Some of the earliest performances by the likes of Jelly Roll Morton, the New Orleans Rhythm Kings, King Oliver, Louis Armstrong, and Bix Beiderbecke were preserved on recordings produced at Gennett Studios, an independent company in the small city of Richmond, Indiana. In a primitive studio next to the railroad tracks, many of America's earliest ...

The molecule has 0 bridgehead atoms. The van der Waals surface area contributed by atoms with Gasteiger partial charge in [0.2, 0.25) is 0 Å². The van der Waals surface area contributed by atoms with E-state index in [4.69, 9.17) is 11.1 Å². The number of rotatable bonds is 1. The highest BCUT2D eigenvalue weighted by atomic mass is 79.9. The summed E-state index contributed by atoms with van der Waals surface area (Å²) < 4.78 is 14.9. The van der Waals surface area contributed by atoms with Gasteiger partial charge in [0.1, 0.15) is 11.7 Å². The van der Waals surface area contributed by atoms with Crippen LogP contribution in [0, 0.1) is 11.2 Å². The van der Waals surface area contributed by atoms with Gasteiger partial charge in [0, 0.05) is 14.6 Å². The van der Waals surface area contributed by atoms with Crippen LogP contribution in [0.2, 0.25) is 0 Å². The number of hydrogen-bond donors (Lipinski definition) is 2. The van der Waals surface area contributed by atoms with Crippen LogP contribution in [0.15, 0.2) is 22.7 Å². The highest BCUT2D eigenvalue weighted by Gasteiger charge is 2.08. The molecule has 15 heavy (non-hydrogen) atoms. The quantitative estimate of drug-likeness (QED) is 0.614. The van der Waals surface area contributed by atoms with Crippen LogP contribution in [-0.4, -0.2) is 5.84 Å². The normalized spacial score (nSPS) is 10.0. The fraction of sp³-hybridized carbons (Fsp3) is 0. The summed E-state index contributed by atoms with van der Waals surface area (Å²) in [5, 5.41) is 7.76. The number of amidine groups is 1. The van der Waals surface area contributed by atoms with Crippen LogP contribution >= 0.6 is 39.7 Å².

Some of the earliest performances by the likes of Jelly Roll Morton, the New Orleans Rhythm Kings, King Oliver, Louis Armstrong, and Bix Beiderbecke were preserved on recordings produced at Gennett Studios, an independent company in the small city of Richmond, Indiana. In a primitive studio next to the railroad tracks, many of America's earliest jazz, blues, and country musicians were captured on wax discs. It was here that Hoagy Carmichael's timeless "Stardust" debuted as a dance stomp. In 1915, the Gennett family, the enterprising owners of Starr Piano Company, created a small record division to supplement their income. In the early 1920s Gennett's victory in a landmark patent case involving the mighty Victor Records changed the competitive nature of the young record industry. The Gennetts made music history by recording young jazz pioneers in the Midwest and folk musicians from the Appalachian hills at a time when major record labels in the East couldn't be bothered. Gennett featured such country music stars (then known as "old-time" musicians) as Gene Autry, Chubby Parker, and Bradley Kincaid and early blues artists Big Bill Broonzy, Blind Lemon Jefferson, and Roosevelt Sykes. During a period of rigid segregation, Gennett freely recorded black musicians. Ultimately issuing discs with several different labels, Gennett had a major impact, particularly on the emerging jazz movement, both in the United States and abroad. Today these recordings are valued collector's items, and some have been reissued in anthologies on LP and CD. Jelly Roll, Bix, and Hoagy is the first detailed account of the people and events behind this unique company. Personalized by anecdotes from musicians,employees, and family members, it traces the colorful history of this innovative business until its demise during the Great Depression. As Steve Allen predicts in the Foreword, "even those with no special involvement with jazz will be stimulated by the combination of the many cultural an
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